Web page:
Afterward, the entire month of October 2016 became especially difficult for me.  My personal and professional motivation declined.  Some of my friends and co-workers noticed the change in my demeanor.  When I realized the way children were compelled to participate in armed conflicts, that children were “the enemy,” the stakes became too high for me, the trade-offs in lives being taken no longer seemed acceptable.  I began asking myself if war really was necessary and if these lives really did have to be taken.

I realized the closeness in ages between the child soldiers and my Sea Cadets.  I realized that I didn’t want to hear five or ten years from now that one of my former Sea Cadets was killed in action.  Finding my heart was no longer dedicated to the US Naval Sea Cadet Corps, I quit.  I knew I couldn’t continue to encourage children to join the military.

At this point, I felt that my role in the military was no longer a way to make the world better.  I now saw my participation in death and destruction as something that was making the world worse.  I was working night shift, and when I would finally get home as the sun was rising, I laid in bed for hours, unable to sleep, my heart racing.  When I finally passed out, I had a recurring dream of being surrounded and stared at by faceless, emotionless children.  It became hard to drag myself out of bed, even on my days off.  For over a month, I was only eating once a day, usually junk from the vending machine at work.  I couldn’t find the energy to meal prep anymore.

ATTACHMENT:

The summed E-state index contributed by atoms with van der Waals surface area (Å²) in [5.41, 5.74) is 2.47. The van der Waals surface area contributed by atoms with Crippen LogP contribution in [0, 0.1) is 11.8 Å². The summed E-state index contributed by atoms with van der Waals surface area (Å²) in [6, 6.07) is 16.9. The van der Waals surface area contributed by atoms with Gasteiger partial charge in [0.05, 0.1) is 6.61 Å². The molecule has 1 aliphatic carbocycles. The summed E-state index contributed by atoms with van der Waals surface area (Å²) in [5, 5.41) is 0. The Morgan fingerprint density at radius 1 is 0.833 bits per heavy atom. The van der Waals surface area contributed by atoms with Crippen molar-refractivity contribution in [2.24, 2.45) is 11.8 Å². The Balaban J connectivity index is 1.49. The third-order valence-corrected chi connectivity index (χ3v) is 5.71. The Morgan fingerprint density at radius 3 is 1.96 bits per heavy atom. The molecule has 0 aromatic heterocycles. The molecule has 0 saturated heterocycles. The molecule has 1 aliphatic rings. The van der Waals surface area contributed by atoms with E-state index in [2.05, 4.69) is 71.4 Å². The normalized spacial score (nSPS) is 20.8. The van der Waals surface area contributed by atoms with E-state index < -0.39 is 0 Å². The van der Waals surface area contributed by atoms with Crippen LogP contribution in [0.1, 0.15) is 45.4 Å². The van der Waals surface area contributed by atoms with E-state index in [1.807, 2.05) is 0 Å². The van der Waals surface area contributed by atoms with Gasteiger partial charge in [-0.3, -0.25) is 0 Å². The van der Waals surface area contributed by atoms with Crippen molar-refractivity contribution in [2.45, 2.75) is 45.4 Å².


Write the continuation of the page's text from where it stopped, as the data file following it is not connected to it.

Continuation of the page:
I knew that something had to change:  I needed out of the military, out of the negative bubble I was in, out of feeling like I was an awful person because of the work I was doing.  But I didn’t know what to do.  A different mission or a different rating wouldn’t change how I felt about participating in a war-fighting organization, because it would still be in support of “winning wars,” and I didn’t agree with war as a whole.

Petty Officer Allen’s grandmother came to visit her that fall and helped her realize that she fit the description of a conscientious objector.  Petty Officer Allen did some research, contacted Quaker House counselors, and decided to apply.  Over the course of several weeks we went over the process with her and helped her put together her written application.  She submitted it to the Navy and began the slow process of waiting for an answer.  During the wait, she sent us several bars of beautifully crafted soap, that she had made herself, with a note of gratitude.  She wrote in her application: